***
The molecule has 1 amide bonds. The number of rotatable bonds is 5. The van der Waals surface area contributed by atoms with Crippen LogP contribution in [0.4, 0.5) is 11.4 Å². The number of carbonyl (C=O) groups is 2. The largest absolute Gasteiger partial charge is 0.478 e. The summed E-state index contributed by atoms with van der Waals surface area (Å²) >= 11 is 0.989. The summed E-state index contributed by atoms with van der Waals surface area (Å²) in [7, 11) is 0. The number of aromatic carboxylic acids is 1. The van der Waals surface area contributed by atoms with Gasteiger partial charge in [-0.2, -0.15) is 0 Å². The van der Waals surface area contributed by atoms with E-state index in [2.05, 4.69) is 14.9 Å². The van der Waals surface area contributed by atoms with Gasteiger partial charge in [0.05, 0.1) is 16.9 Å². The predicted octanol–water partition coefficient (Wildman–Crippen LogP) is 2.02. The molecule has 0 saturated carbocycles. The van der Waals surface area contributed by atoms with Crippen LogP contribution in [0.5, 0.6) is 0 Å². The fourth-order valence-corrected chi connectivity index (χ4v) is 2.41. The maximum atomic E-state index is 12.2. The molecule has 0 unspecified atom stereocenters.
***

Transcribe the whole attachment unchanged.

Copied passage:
The molecule has 1 amide bonds. The number of rotatable bonds is 5. The van der Waals surface area contributed by atoms with Crippen LogP contribution in [0.4, 0.5) is 11.4 Å². The number of carbonyl (C=O) groups is 2. The largest absolute Gasteiger partial charge is 0.478 e. The summed E-state index contributed by atoms with van der Waals surface area (Å²) >= 11 is 0.989. The summed E-state index contributed by atoms with van der Waals surface area (Å²) in [7, 11) is 0. The number of aromatic carboxylic acids is 1. The van der Waals surface area contributed by atoms with Gasteiger partial charge in [-0.2, -0.15) is 0 Å². The van der Waals surface area contributed by atoms with E-state index in [2.05, 4.69) is 14.9 Å². The van der Waals surface area contributed by atoms with Gasteiger partial charge in [0.05, 0.1) is 16.9 Å². The predicted octanol–water partition coefficient (Wildman–Crippen LogP) is 2.02. The molecule has 0 saturated carbocycles. The van der Waals surface area contributed by atoms with Crippen LogP contribution in [0.5, 0.6) is 0 Å². The fourth-order valence-corrected chi connectivity index (χ4v) is 2.41. The maximum atomic E-state index is 12.2. The molecule has 0 unspecified atom stereocenters.